The Multiple Indicator Cluster Survey, Round 3 (MICS3) is the third round of MICS surveys, previously conducted around 1995 (MICS1) and 2000 (MICS2). Many questions and indicators are consistent and compatible with the prior round of MICS (MICS2) but less so with MICS1, although there have been a number of changes in definition of indicators between rounds. Details can be found by reviewing the indicator definitions.
The Multiple Indicator Cluster Survey (MICS) is a household survey programme developed by UNICEF to assist countries in filling data gaps for monitoring human development in general and the situation of children and women in particular. MICS is capable of producing statistically sound, internationally comparable estimates of social indicators. The current round of MICS is focused on providing a monitoring tool for the Millennium Development Goals (MDGs), the World Fit for Children (WFFC), as well as for other major international commitments, such as the United Nations General Assembly Special Session (UNGASS) on HIV/AIDS and the Abuja targets for malaria.
The 2006 Kyrgyz Republic Multiple Indicator Cluster Survey has as its primary objectives:
- To provide up-to-date information for assessing the situation of children and women in Kyrgyz Republic
- To furnish data needed for monitoring progress toward goals established in the Millennium Declaration, the goals of A World Fit For Children (WFFC), and other internationally agreed upon goals, as a basis for future action;
- To contribute to the improvement of data and monitoring systems in Kyrgyz Republic and to strengthen technical expertise in the design, implementation, and analysis of such systems.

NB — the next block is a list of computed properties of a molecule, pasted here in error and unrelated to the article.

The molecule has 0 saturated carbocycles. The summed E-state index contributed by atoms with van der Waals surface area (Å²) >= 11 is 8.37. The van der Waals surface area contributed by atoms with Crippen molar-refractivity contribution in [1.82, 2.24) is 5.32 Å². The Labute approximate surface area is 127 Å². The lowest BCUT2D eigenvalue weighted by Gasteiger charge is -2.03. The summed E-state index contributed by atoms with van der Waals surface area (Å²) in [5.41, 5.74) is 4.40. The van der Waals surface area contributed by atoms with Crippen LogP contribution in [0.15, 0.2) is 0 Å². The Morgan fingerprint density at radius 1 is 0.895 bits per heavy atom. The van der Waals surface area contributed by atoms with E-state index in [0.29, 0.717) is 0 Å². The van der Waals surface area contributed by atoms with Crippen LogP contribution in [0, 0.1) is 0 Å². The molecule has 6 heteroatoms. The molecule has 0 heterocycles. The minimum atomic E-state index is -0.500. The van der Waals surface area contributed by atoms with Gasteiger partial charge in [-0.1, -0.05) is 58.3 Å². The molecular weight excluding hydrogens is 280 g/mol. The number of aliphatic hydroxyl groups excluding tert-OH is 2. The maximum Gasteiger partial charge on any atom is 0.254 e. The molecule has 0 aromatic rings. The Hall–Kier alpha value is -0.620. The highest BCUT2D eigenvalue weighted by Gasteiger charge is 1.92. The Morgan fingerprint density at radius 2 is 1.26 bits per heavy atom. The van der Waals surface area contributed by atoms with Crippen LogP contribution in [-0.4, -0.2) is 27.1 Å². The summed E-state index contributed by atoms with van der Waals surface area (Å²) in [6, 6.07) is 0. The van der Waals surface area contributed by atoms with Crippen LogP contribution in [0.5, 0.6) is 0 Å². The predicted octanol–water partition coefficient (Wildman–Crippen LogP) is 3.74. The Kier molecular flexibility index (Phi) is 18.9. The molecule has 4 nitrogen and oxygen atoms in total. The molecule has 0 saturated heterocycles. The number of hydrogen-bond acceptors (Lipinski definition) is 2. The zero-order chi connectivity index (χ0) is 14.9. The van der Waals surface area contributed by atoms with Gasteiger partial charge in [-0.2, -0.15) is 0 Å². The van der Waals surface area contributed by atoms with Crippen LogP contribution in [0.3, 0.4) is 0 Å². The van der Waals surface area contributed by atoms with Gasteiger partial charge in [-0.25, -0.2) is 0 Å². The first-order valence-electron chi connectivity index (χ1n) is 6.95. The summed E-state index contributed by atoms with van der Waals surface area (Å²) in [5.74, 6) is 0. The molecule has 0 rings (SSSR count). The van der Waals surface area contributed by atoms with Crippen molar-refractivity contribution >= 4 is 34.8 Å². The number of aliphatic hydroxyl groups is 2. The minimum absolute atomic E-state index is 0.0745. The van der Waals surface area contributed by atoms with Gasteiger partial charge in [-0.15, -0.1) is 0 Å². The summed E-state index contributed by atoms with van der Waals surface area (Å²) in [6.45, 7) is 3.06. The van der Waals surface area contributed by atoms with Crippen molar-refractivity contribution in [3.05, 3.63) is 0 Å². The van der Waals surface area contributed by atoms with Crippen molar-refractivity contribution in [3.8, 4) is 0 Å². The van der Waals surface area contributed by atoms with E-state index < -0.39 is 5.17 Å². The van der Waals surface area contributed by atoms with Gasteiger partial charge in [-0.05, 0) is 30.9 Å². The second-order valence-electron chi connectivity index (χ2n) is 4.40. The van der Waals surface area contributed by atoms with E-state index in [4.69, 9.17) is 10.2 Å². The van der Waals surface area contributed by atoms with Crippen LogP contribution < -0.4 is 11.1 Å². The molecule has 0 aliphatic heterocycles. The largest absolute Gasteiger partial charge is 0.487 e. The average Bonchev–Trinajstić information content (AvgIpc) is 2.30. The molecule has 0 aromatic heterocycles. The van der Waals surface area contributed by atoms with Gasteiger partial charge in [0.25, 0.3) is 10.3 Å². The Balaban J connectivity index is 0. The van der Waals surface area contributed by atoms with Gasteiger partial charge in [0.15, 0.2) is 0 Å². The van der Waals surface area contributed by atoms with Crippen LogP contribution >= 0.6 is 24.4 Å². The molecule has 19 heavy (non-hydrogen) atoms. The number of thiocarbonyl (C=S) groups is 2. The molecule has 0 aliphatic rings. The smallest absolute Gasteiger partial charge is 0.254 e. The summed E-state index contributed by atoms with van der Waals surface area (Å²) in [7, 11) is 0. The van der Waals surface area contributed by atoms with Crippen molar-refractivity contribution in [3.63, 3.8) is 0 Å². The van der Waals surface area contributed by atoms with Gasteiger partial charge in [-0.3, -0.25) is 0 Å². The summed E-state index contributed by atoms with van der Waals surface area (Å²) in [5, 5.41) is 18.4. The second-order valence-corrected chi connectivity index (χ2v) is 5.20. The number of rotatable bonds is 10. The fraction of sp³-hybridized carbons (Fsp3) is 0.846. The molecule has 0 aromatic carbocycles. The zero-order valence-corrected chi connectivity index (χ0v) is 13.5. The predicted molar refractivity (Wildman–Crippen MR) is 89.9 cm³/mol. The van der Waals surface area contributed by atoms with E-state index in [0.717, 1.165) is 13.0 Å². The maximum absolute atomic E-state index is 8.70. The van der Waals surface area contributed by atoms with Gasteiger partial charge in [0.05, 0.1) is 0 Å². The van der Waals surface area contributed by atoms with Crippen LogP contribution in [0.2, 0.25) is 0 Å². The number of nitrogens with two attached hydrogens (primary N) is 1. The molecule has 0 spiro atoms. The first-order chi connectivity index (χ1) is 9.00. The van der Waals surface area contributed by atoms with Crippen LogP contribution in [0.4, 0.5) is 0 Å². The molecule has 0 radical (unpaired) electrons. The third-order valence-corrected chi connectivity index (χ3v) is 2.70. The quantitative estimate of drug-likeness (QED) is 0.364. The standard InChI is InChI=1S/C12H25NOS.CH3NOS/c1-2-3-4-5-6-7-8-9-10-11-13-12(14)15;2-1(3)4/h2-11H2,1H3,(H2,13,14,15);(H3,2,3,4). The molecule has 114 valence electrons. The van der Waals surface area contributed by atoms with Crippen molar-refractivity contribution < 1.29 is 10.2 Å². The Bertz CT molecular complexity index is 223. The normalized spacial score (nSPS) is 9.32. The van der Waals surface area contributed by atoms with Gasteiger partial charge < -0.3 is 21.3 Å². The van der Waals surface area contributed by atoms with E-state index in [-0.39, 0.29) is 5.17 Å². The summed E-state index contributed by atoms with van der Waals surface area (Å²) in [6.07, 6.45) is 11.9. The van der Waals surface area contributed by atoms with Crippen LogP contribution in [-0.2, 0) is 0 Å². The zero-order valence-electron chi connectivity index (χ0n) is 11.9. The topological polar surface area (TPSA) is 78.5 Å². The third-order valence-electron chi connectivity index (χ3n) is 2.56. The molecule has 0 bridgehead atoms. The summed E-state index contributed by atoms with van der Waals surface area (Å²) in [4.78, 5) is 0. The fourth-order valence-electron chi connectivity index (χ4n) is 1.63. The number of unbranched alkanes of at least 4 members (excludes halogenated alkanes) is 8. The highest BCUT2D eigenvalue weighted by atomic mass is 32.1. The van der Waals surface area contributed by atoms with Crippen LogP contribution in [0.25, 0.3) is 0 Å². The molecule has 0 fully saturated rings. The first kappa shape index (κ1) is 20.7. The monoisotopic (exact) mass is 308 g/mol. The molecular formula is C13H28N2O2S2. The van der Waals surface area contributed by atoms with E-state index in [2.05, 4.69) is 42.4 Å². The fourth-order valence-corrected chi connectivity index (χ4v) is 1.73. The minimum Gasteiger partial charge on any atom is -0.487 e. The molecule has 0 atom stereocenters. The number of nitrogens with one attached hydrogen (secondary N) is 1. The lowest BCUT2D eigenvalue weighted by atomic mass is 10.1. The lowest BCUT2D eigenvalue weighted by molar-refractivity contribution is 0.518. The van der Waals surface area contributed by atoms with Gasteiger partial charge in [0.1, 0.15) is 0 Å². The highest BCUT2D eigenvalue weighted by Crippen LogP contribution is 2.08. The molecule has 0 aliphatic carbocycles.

MICS questionnaires are designed in a modular fashion that can be easily customized to the needs of a country. They consist of a household questionnaire, a questionnaire for women aged 15-49 and a questionnaire for children under the age of five (to be administered to the mother or caretaker). Other than a set of core modules, countries can select which modules they want to include in each questionnaire.
The survey was carried out by National Statistical Committee of the Kyrgyz Republic, with the support and assistance of UNICEF and other partners. Technical assistance and training for the survey was provided through a series of regional workshops, covering questionnaire content, sampling and survey implementation; data processing; data quality and data analysis; report writing and dissemination.
Kind of Data
Sample survey data [ssd]
Unit of Analysis
Households (defined as a group of persons who usually live and eat together)